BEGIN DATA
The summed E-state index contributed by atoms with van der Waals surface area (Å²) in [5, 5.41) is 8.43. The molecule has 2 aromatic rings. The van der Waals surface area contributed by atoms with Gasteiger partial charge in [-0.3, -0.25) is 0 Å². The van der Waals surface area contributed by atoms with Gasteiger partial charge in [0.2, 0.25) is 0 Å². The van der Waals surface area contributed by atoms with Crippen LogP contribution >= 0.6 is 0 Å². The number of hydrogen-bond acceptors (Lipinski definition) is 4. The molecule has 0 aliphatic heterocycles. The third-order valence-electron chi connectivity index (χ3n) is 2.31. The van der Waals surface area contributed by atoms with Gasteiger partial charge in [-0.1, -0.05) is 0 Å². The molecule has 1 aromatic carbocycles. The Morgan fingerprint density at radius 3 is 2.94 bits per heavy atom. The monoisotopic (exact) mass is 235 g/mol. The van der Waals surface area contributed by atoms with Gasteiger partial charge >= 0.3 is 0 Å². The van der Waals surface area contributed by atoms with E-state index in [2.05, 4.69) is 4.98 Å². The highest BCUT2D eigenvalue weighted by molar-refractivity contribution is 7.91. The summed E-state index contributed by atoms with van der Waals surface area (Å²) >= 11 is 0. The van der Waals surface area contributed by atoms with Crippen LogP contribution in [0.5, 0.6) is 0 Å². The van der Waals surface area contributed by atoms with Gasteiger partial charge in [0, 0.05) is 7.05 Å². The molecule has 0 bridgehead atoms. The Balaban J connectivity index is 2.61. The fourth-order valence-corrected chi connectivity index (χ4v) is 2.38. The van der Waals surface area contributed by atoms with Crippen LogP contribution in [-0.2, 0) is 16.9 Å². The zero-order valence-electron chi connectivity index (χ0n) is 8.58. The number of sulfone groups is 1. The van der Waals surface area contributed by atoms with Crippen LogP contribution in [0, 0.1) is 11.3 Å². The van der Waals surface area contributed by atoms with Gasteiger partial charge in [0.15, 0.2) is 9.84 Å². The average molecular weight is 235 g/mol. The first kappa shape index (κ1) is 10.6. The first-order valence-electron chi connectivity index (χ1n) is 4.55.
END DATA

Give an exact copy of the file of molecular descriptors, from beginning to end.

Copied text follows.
The summed E-state index contributed by atoms with van der Waals surface area (Å²) in [5, 5.41) is 8.43. The molecule has 2 aromatic rings. The van der Waals surface area contributed by atoms with Gasteiger partial charge in [-0.3, -0.25) is 0 Å². The van der Waals surface area contributed by atoms with Gasteiger partial charge in [0.2, 0.25) is 0 Å². The van der Waals surface area contributed by atoms with Crippen LogP contribution >= 0.6 is 0 Å². The number of hydrogen-bond acceptors (Lipinski definition) is 4. The molecule has 0 aliphatic heterocycles. The third-order valence-electron chi connectivity index (χ3n) is 2.31. The van der Waals surface area contributed by atoms with Gasteiger partial charge in [-0.1, -0.05) is 0 Å². The molecule has 1 aromatic carbocycles. The Morgan fingerprint density at radius 3 is 2.94 bits per heavy atom. The monoisotopic (exact) mass is 235 g/mol. The van der Waals surface area contributed by atoms with Gasteiger partial charge >= 0.3 is 0 Å². The van der Waals surface area contributed by atoms with E-state index in [2.05, 4.69) is 4.98 Å². The highest BCUT2D eigenvalue weighted by molar-refractivity contribution is 7.91. The summed E-state index contributed by atoms with van der Waals surface area (Å²) >= 11 is 0. The van der Waals surface area contributed by atoms with Crippen LogP contribution in [0.5, 0.6) is 0 Å². The van der Waals surface area contributed by atoms with Gasteiger partial charge in [0, 0.05) is 7.05 Å². The molecule has 0 bridgehead atoms. The Balaban J connectivity index is 2.61. The fourth-order valence-corrected chi connectivity index (χ4v) is 2.38. The van der Waals surface area contributed by atoms with Crippen LogP contribution in [-0.2, 0) is 16.9 Å². The zero-order valence-electron chi connectivity index (χ0n) is 8.58. The number of sulfone groups is 1. The van der Waals surface area contributed by atoms with Crippen LogP contribution in [0, 0.1) is 11.3 Å². The van der Waals surface area contributed by atoms with Gasteiger partial charge in [0.15, 0.2) is 9.84 Å². The average molecular weight is 235 g/mol. The first kappa shape index (κ1) is 10.6. The first-order valence-electron chi connectivity index (χ1n) is 4.55.